Activists set sights on Turkey’s economy in this year’s Istanbul Pride March
Times have changed since the legally repressed gay community fought for their rights in the 1969 Stonewall riots in New York, and today the LGBTI+ Pride movement that developed over the decades since has gained wide acceptance in many countries around the since.
Turkey’s LGBTI+ movement has fought as hard as any, making its first demand for permission to hold a Pride Week in 1993, and finally holding its first officially sanctioned Pride March in 2003, the year after the ruling Justice and Development Party (AKP) came to power.
The event in Istanbul grew in popularity to become a highlight of the year for the country’s LGBTI+ community, and was joined by thousands who peacefully marched in the city centre of Taksim and Istiklal Avenue each year.
But after 2013, when the governing party turned its back on the liberal reforms that accompanied its first decade in power, Pride became a casualty of the increasingly authoritarian environment and has been barred in Istanbul’s centre since 2015. This year the city’s governor also rejected an application to hold the march in Bakırköy, an outlying district of the city.
Bans have also been reported from cities around the country, including the southern provinces of Antalya and Mersin, with the authorities cited risks to security and “public morals”.
That the decision lies in the jurisdiction of central government-appointed governors, and not local administrations, means that marches have been banned even in relatively liberal cities like the western Turkish secularist haven of Izmir.
“We want to hold our march on Istiklal Avenue, and we made a legal application to do so”, said activist Oğulcan Yediveren, who has been involved in organising this year’s events in Istanbul. “The governorate rejected our application over the weekend so we wouldn’t have the chance to appeal.”
Yediveren said despite support from the opposition municipalities in Istanbul’s Şişli and Kadıköy districts, “political parties are yet to overcome homophobia” in Turkey.
Nevertheless, the activist is expecting support from political parties, as well as unions and democratic citizens, he said.
And this year the theme of Pride Week is both highly political and topical for the entire country: Turkey’s struggling economy.
“It affects everyone in Turkey from seven-years-old to 70, and the biggest impact is felt by the LGBTI+ community”, the committee said in a statement on this year’s events.
“In the jobs and schools that are barred to us, the homes we can’t live in, and the lack of security in our lives, we feel this crisis constantly,” the statement said, referring to prejudices that have presented a common obstacle for LGBTI+ people in Turkey and the physical dangers those prejudices can represent for them.
Twenty-four-year-old Yediveren said the number of workplaces that would employ openly gay or non-binary workers was limited in Turkey, and that these employees were often the first to face the sack if business goes south. For Yediveren, this kind of workplace discrimination is one of the biggest obstacles preventing LGBTI+ people from participating in broader society.
“In Turkey around 7 million people are gay. They’re in the bureaucracy, in the army, they’re everywhere. We can’t discriminate by profession,” Turkish fashion designer and LGBTI+ rights activist Barbaros Şansal commented told Ahval.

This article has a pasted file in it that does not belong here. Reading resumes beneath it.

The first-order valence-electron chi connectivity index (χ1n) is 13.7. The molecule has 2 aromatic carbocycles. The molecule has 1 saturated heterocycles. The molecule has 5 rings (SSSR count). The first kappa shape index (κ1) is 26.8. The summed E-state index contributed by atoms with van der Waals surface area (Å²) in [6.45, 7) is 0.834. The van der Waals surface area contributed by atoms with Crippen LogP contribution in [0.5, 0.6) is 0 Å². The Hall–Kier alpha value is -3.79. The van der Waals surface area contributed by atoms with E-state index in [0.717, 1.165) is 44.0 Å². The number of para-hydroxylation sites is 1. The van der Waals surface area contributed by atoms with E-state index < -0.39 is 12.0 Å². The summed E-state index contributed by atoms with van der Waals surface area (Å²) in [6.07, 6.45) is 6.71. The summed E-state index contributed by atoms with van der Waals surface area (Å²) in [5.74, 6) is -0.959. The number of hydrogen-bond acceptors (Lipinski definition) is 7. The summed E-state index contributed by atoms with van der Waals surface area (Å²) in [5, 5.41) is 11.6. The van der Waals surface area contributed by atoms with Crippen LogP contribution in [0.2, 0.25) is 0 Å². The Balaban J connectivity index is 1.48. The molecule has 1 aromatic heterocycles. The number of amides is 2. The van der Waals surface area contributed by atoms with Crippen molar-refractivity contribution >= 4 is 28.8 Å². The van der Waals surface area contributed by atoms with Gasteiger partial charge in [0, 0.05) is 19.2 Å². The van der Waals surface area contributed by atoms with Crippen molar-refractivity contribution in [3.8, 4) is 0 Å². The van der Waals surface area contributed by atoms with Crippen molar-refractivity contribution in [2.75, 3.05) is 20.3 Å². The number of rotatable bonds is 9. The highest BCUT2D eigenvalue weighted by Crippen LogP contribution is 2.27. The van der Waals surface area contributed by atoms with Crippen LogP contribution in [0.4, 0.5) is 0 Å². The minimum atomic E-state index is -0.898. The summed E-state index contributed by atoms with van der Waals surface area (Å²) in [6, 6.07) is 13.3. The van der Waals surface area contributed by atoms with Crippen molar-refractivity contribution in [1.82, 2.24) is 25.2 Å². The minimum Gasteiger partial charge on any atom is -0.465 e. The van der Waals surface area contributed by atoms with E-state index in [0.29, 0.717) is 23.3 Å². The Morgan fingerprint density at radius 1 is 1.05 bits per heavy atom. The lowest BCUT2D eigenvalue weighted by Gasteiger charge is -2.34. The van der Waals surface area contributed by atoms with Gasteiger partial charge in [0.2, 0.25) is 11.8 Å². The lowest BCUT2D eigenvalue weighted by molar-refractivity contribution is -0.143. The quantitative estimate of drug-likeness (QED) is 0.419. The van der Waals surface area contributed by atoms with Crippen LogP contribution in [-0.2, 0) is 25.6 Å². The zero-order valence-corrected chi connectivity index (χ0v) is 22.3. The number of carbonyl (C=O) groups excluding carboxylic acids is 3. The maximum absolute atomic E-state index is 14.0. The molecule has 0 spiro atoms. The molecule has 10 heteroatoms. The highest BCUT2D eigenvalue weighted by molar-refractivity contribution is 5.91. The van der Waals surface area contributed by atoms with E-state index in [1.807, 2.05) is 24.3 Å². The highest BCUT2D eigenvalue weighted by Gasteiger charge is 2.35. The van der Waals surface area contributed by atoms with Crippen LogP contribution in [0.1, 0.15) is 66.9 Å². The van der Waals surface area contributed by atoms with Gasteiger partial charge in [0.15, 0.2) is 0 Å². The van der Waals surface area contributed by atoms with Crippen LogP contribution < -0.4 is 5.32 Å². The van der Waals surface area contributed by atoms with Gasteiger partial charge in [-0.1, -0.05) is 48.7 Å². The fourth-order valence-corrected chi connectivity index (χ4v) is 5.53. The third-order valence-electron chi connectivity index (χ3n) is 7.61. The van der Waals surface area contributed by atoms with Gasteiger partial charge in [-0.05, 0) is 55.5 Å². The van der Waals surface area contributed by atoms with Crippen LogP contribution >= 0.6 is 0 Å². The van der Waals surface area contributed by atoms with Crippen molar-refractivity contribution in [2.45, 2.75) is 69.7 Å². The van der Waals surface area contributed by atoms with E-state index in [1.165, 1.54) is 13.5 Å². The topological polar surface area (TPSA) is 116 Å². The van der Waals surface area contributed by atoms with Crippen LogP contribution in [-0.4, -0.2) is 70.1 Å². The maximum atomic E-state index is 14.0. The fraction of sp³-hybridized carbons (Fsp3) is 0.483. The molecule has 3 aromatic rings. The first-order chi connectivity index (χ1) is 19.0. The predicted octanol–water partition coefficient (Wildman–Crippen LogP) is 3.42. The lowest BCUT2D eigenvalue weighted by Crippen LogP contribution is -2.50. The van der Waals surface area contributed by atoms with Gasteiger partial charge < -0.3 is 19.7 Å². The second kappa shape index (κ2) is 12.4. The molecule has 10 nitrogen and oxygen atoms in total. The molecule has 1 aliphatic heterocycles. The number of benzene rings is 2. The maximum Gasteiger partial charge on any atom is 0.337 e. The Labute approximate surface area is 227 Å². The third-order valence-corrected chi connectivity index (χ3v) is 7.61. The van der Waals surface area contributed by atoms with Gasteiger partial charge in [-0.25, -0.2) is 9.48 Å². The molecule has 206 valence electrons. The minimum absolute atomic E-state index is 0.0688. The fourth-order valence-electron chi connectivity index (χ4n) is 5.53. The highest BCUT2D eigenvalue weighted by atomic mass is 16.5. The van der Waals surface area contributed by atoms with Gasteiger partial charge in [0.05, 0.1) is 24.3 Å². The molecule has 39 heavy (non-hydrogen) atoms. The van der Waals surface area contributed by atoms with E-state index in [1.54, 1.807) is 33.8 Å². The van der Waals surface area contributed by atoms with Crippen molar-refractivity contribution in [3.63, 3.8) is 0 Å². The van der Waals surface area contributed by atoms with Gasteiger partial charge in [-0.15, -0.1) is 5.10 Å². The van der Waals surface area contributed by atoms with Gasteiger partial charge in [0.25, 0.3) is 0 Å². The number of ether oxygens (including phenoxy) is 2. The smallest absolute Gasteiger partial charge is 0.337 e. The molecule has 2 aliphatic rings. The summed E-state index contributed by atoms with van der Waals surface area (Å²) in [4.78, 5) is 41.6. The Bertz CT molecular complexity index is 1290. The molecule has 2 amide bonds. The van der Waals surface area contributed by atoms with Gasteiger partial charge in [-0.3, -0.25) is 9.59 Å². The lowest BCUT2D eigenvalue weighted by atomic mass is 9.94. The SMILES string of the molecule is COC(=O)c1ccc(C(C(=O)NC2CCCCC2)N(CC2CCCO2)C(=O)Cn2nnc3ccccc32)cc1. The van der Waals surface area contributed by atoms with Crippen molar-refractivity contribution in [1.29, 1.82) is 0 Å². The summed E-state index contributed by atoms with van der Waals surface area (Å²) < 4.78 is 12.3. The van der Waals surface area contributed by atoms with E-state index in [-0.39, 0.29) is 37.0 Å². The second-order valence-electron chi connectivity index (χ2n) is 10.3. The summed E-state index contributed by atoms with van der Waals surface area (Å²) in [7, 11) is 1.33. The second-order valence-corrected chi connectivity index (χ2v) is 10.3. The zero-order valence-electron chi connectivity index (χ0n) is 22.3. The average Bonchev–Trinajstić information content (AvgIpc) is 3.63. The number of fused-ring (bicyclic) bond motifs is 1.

Yet there is pressure to conform in Turkey that combines with a widespread ignorance about gender issues to leave people like Yediveren facing a dilemma about whether or not to come out to colleagues.
“Everyone is assumed to be heterosexual, but I’m gay. It’s nonsense that people should think I’m heterosexual when they talk to me. It leaves me in a dilemma on whether or not to explain my sexuality to them or not”, Yediveren said.
“Despite everything I feel the need to. How can I live here without being clear about my identity? If you form a relationship with someone by lying to them, you can’t really get attached to them. Being open about one’s identity is freeing, but it’s a double-edged sword,” he said.
A current danger for Turkey’s LGBTI+ community, the Pride Week Committee said is that politicians will exploit the prejudices Yediveren described through populism that frequently reaches a peak during periods of economic crisis.
“In periods when an economic crisis rears its head, in Turkey and many other countries we’ve seen for years how politicians try to exploit the crisis for votes using populist rhetoric,” the Pride statement said.
These politicians make scapegoats of othered segments like the LGBTI+ community and try to ghettoise and cut them off from society, it continued.
But the committee rejected the idea that solving economic problems would also solve homophobia and other related prejudices or the day-to-day problems and hate faced by the LGBTI+ community, and slammed the response to these problems of by what it called shallow politicians.
What the LGBTI+ community wants is nothing less than the rights afforded people all over the world, rights like the right to marry and have children that have been won by activists in many countries in recent years.
“We’re in diverse sections of society. People who aren’t LGBTI+ should also advocate LGBTI+ rights”, said Şansal.
This is what the Pride March is about, and the bans are not likely to stop the movement’s momentum, said Turkish academic Volkan Yılmaz.
“The Pride Week activists reacted to bans in previous years with confetti, glitter, rainbow flags and press statements not just in Istaklal Avenue but in every corner of Istanbul”, said Yılmaz.
“As we’ve seen, they’ll continue to respond to every obstacle and every problem affecting their lives with ever more different and creative answers. They’ve shown that they won’t give up the streets and the avenues.”